Dragon Gate at Harlech House in Dublin

In Dublin, Ireland, stands an estate reminiscent of old folklore, complete with its own dragon! Of course, dragons are mythical creatures, so this home only has a dragon made of steel which acts as its gatekeeper. The property, known at Harlech House, was originally built in 1798 by a Welsh immigrant. (The estate is actually named after a town in Wales called Harlech and the national flag has a dragon on it.) Harlech House sits on less than an acre of land but is full of enchantment. It features religious iconography and fairy-tale motifs throughout the seven-bedroom home, but it’s the dragon gate that grabs the most attention.

A common technique employed throughout the construction of the estate, including the gate, is the use of curves. The silver dragon is composed of perfectly curved stainless steel and glass-blown eyes. The wings display a metallic mesh and the rings at the dragon’s sides are individually hand-forged to look like chain mail, adding a different texture to the piece. In addition , the dragon gate’s reflective nature causes it to highlight and mimic the colors of its surroundings, providing more variations in shade and tone. Despite using one element, the dragon is layered and has a complex surface and varied appearance.

The primary intention for this establishment is not only to offer a fantastical experience, but also to be pleasing to the eye. It’s also meant to entice large groups of people to enter. Harlech House’s dragon gate is the perfect piece to welcome any visitor into a charming house.

On this day: February 4th, 1775 - Birth of Robert Emmett, Irish patriot

Photo: Robert Emmett Memorial, Merchants Quay, Dublin

Robert Emmet’s short, dramatic life came to a tragic end on 20 September 1803. However, although his life was short and his struggle in vain, his efforts, vision and idealism left a mythic mark on Irish and on the world history.

Born in Dublin in 1778 into a fairly well to do Protestant family, Emmet was educated at Trinity College, Dublin. With high ideals of fraternity and equality, Robert, like his elder brother Thomas, became involved with the United Irishmen formed in 1791 by Wolfe Tone, James Tandy, and Thomas Russell to achieve Roman Catholic emancipation and, with Protestant cooperation, parliamentary reform.

From 1800 to 1802, Emmet resided on the continent with leaders of the United Irishmen who had been exiled from Ireland following the rebellion of 1798. On the continent, Emmet attempted to enlist French support for an insurrection against British rule. With the promise of French military aid secured, Emmet returned to Ireland in 1802 and began to organise and arm the country in preparation for the French landing. However, Emmet’s hand was forced in July 1803 when an explosion at one of his arms depots compelled an early call for insurrection on 23 July. His plan now awry, the ill-timed insurrection ended in confusion as various factions failed to receive or failed to heed the call to arms, and the promised French invasion failed to materialise.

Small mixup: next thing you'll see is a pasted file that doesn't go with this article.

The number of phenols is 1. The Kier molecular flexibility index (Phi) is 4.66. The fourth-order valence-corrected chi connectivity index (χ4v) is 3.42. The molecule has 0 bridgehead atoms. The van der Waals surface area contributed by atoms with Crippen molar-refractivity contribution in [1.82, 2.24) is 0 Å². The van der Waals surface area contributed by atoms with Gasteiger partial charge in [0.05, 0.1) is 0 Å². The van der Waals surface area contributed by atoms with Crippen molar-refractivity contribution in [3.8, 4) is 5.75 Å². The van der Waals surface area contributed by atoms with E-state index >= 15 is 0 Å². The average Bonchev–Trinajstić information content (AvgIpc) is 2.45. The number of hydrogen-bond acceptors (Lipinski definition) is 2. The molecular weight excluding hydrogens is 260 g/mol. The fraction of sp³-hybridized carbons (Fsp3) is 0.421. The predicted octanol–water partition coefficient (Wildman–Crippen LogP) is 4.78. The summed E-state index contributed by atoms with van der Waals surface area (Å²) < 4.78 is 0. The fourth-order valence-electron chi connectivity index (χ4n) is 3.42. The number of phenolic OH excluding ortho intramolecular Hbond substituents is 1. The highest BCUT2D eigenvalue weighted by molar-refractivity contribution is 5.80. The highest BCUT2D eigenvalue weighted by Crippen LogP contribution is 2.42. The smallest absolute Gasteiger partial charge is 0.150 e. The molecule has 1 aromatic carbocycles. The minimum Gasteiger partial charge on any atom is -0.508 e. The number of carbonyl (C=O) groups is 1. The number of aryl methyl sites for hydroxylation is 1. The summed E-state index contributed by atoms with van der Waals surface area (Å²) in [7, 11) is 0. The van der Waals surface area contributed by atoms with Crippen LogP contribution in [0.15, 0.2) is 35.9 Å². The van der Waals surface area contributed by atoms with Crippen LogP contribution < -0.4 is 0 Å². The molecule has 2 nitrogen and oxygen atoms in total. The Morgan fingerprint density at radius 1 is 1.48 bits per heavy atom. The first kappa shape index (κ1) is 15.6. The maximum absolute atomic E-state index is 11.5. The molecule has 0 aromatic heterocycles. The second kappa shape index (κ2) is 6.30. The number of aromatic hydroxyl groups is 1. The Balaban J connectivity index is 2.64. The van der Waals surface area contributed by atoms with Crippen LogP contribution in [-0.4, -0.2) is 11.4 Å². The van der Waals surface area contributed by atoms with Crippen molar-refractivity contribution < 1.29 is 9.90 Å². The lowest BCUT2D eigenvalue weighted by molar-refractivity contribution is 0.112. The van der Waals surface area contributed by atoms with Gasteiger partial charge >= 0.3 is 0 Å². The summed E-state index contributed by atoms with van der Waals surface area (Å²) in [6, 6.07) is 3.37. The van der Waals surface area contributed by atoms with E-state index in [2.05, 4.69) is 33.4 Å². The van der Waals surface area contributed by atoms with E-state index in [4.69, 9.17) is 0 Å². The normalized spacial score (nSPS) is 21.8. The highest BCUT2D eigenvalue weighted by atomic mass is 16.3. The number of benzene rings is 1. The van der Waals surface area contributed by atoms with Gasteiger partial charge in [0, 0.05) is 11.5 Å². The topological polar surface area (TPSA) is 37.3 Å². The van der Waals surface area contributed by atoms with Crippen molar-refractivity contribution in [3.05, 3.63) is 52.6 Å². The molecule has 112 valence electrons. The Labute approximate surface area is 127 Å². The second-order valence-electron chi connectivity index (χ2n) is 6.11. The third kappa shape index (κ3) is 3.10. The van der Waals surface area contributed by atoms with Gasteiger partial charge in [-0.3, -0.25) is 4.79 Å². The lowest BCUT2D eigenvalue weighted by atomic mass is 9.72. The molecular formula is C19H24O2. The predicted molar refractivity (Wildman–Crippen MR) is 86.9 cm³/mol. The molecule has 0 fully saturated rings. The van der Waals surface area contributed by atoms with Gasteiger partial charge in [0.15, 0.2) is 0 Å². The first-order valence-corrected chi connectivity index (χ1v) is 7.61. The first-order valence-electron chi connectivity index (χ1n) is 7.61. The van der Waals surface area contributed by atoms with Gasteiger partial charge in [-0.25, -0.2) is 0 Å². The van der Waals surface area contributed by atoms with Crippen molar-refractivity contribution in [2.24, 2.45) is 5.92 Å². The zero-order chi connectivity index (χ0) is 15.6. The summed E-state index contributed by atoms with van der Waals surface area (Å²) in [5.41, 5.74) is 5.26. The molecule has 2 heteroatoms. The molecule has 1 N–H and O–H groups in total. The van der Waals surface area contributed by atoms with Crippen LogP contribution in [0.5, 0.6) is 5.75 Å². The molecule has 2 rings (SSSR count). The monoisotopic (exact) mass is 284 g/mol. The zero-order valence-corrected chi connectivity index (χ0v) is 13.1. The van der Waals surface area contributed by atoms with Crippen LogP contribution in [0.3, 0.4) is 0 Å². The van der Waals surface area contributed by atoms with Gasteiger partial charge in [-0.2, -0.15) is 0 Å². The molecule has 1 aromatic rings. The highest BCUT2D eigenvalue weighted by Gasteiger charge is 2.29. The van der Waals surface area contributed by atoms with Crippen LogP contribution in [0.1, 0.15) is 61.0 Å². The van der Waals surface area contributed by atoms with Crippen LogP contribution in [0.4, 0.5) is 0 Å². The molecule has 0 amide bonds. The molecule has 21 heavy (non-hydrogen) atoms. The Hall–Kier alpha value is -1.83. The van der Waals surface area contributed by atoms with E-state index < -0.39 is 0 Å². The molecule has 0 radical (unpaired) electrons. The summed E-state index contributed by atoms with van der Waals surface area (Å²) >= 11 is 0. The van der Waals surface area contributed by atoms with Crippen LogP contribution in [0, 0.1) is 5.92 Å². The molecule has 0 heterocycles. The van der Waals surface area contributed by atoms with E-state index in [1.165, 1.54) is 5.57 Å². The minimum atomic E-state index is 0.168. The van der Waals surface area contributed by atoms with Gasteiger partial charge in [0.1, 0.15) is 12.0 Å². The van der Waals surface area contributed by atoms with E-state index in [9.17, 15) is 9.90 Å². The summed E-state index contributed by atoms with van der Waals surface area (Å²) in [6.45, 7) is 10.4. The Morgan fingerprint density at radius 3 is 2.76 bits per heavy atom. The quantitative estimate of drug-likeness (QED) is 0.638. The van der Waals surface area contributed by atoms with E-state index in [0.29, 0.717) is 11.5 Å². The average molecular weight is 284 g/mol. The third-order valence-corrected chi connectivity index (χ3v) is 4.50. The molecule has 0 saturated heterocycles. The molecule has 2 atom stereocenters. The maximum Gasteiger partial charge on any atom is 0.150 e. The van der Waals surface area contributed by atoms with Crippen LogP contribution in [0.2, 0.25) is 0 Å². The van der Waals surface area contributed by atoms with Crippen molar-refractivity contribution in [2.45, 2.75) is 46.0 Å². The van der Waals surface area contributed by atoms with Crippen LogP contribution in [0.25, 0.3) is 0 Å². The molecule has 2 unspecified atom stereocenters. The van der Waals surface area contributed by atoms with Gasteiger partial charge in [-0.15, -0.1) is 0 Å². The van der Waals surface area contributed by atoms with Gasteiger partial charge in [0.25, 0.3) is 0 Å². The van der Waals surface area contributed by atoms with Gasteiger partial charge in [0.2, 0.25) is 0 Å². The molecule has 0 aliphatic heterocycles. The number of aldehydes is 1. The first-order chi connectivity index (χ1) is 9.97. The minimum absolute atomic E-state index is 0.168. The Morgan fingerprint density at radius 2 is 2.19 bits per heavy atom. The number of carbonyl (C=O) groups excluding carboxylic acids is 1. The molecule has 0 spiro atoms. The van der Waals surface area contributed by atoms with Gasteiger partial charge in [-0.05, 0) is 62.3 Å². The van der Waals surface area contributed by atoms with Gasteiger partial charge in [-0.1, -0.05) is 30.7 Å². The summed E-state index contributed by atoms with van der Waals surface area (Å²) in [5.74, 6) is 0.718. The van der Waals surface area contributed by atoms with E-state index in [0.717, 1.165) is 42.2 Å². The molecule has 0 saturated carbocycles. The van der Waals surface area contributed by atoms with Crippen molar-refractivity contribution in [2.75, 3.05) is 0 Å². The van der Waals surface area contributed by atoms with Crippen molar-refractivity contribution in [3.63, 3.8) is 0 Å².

Determined and undaunted Emmet, wearing a green and white uniform, marched a small band against Dublin Castle. On their way, the group happened upon Lord Kilwarden, the Lord Chief Justice and his nephew. Emmet’s followers seized the Lord Chief Justice and his nephew from their coach, piked them to death and then began to riot in the streets. Disillusioned by his followers’ behavior and realizing the cause was lost, Emmet escaped and hid in the Wicklow Mountains.

From the Wicklow Mountains, Emmet moved to Harold’s Cross to be near Sarah Curran, his fiancée. Thomas Moore’s songs, “She is far from the land where her young hero sleeps” and ‘Oh breathe not the name’ were inspired by Emmet’s love for Sarah Curran. Emmet had hoped to escape to America with Miss Curran. However, he was captured on 25 August 1803 and imprisoned at Kilmainham Gaol. He was tried for high treason in Green Street Courthouse where he was sentenced to be hanged, drawn and quartered.

When asked if he had any thing to say in response to this sentence, Emmet gave what is considered to be one of the most famous speeches of the period. Emmet’s speech to the court 'The Speech from the Dock’ could be regarded as the last protest of the United Irishmen:

‘I have but one request to ask at my departure from this world — it is the charity of its silence. Let no man write my epitaph. No man can write my epitaph, for as no man who knows my motives and character dares now to vindicate them, let not prejudice or ignorance asperse them. Let them rest in obscurity and peace until other times and other men can do justice to them. When my country takes her place among the nations of the earth, then shall my character be vindicated, then may my epitaph be written’.

Although he held out hope for a rescue, on 20 September 1803, he was executed. Out of deference to his aristocratic background, Emmet was hanged and beheaded but was not subsequently disemboweled, as such a sentence usually involved. His burial site remains a mystery to this date.

The Garden of Remembrance - Dublin

This beautiful, peaceful garden in the heart of Dublin city was designed by Dáithí Hanly and dedicated to the memory of all who gave their lives in the cause of Irish Freedom.

The large sculpture by Oisín Kelly is based on the theme of the ‘Children of Lir’. The garden is intended as a place of quiet remembrance and reflection. Oisín Kelly also designed the statue of James Larkin on O'Connell Street.

The Garden commemorates freedom fighters from various uprisings, including:

- the 1798 rebellion of the Society of United Irishmen
- the 1803 rebellion of Robert Emmet
- the 1848 rebellion of Young Ireland
- the 1867 rising of the Fenian Brotherhood
- the 1916 Easter Rising of the Irish Volunteers and the Irish Citizen Army
- the 1919-21 Irish War of Independence of the 'Old’ IRA.

The site of the Garden is where several leaders of the 1916 Rising were held overnight before being taken to Kilmainham Gaol. The Garden was opened in 1966 by President Éamon de Valera on the fiftieth anniversary of the 1916 Easter Rising, in which he had been a commander.